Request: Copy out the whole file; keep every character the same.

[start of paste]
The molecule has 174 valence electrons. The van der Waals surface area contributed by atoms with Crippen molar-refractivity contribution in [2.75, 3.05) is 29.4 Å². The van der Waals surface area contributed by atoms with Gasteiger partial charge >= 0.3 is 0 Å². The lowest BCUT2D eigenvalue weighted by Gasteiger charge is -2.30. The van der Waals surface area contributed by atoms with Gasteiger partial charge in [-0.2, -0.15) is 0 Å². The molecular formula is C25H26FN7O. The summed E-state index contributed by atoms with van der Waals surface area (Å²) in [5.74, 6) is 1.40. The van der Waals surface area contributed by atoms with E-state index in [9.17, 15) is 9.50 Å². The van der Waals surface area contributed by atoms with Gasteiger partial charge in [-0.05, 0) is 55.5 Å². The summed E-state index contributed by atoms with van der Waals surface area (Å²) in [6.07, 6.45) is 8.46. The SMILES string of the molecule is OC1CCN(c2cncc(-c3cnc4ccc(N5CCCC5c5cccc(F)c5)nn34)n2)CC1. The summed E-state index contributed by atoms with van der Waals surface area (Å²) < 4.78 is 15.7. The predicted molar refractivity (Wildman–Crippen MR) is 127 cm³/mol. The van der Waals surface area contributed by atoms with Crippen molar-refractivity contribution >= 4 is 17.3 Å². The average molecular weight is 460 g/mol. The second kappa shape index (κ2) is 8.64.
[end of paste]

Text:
The molecule has 174 valence electrons. The van der Waals surface area contributed by atoms with Crippen molar-refractivity contribution in [2.75, 3.05) is 29.4 Å². The van der Waals surface area contributed by atoms with Gasteiger partial charge >= 0.3 is 0 Å². The lowest BCUT2D eigenvalue weighted by Gasteiger charge is -2.30. The van der Waals surface area contributed by atoms with Gasteiger partial charge in [-0.2, -0.15) is 0 Å². The molecular formula is C25H26FN7O. The summed E-state index contributed by atoms with van der Waals surface area (Å²) in [5.74, 6) is 1.40. The van der Waals surface area contributed by atoms with E-state index in [9.17, 15) is 9.50 Å². The van der Waals surface area contributed by atoms with Gasteiger partial charge in [-0.05, 0) is 55.5 Å². The summed E-state index contributed by atoms with van der Waals surface area (Å²) in [6.07, 6.45) is 8.46. The SMILES string of the molecule is OC1CCN(c2cncc(-c3cnc4ccc(N5CCCC5c5cccc(F)c5)nn34)n2)CC1. The summed E-state index contributed by atoms with van der Waals surface area (Å²) < 4.78 is 15.7. The predicted molar refractivity (Wildman–Crippen MR) is 127 cm³/mol. The van der Waals surface area contributed by atoms with Crippen molar-refractivity contribution >= 4 is 17.3 Å². The average molecular weight is 460 g/mol. The second kappa shape index (κ2) is 8.64.